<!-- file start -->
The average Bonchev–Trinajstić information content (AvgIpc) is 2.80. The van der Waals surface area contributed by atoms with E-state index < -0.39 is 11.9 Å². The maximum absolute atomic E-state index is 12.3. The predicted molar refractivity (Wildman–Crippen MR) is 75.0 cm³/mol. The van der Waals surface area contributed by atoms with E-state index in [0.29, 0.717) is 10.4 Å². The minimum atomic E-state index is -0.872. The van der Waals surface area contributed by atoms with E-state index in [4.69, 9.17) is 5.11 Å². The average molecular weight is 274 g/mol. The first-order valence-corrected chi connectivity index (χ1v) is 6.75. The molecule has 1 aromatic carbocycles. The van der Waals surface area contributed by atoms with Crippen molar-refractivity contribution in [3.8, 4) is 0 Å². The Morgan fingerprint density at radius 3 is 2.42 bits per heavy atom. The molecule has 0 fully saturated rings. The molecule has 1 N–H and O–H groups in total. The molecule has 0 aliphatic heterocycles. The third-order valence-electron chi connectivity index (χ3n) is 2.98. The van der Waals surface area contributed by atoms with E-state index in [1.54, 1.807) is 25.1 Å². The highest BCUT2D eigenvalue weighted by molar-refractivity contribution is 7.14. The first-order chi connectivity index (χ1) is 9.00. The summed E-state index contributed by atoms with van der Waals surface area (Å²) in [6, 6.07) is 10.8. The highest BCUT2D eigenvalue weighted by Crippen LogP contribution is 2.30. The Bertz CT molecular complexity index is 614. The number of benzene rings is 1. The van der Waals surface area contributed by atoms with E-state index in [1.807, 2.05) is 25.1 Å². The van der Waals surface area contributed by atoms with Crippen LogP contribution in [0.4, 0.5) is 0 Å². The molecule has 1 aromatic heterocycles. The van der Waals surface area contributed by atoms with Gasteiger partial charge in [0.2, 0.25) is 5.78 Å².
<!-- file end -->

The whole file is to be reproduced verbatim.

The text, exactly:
The average Bonchev–Trinajstić information content (AvgIpc) is 2.80. The van der Waals surface area contributed by atoms with E-state index < -0.39 is 11.9 Å². The maximum absolute atomic E-state index is 12.3. The predicted molar refractivity (Wildman–Crippen MR) is 75.0 cm³/mol. The van der Waals surface area contributed by atoms with E-state index in [0.29, 0.717) is 10.4 Å². The minimum atomic E-state index is -0.872. The van der Waals surface area contributed by atoms with E-state index in [4.69, 9.17) is 5.11 Å². The average molecular weight is 274 g/mol. The first-order valence-corrected chi connectivity index (χ1v) is 6.75. The molecule has 1 aromatic carbocycles. The van der Waals surface area contributed by atoms with Crippen molar-refractivity contribution in [3.8, 4) is 0 Å². The Morgan fingerprint density at radius 3 is 2.42 bits per heavy atom. The molecule has 0 fully saturated rings. The molecule has 1 N–H and O–H groups in total. The molecule has 0 aliphatic heterocycles. The third-order valence-electron chi connectivity index (χ3n) is 2.98. The van der Waals surface area contributed by atoms with E-state index in [1.54, 1.807) is 25.1 Å². The highest BCUT2D eigenvalue weighted by molar-refractivity contribution is 7.14. The first-order chi connectivity index (χ1) is 9.00. The summed E-state index contributed by atoms with van der Waals surface area (Å²) in [6, 6.07) is 10.8. The highest BCUT2D eigenvalue weighted by Crippen LogP contribution is 2.30. The Bertz CT molecular complexity index is 614. The number of benzene rings is 1. The van der Waals surface area contributed by atoms with E-state index in [1.807, 2.05) is 25.1 Å². The van der Waals surface area contributed by atoms with Crippen LogP contribution in [0.4, 0.5) is 0 Å². The molecule has 1 aromatic heterocycles. The van der Waals surface area contributed by atoms with Gasteiger partial charge in [0.2, 0.25) is 5.78 Å².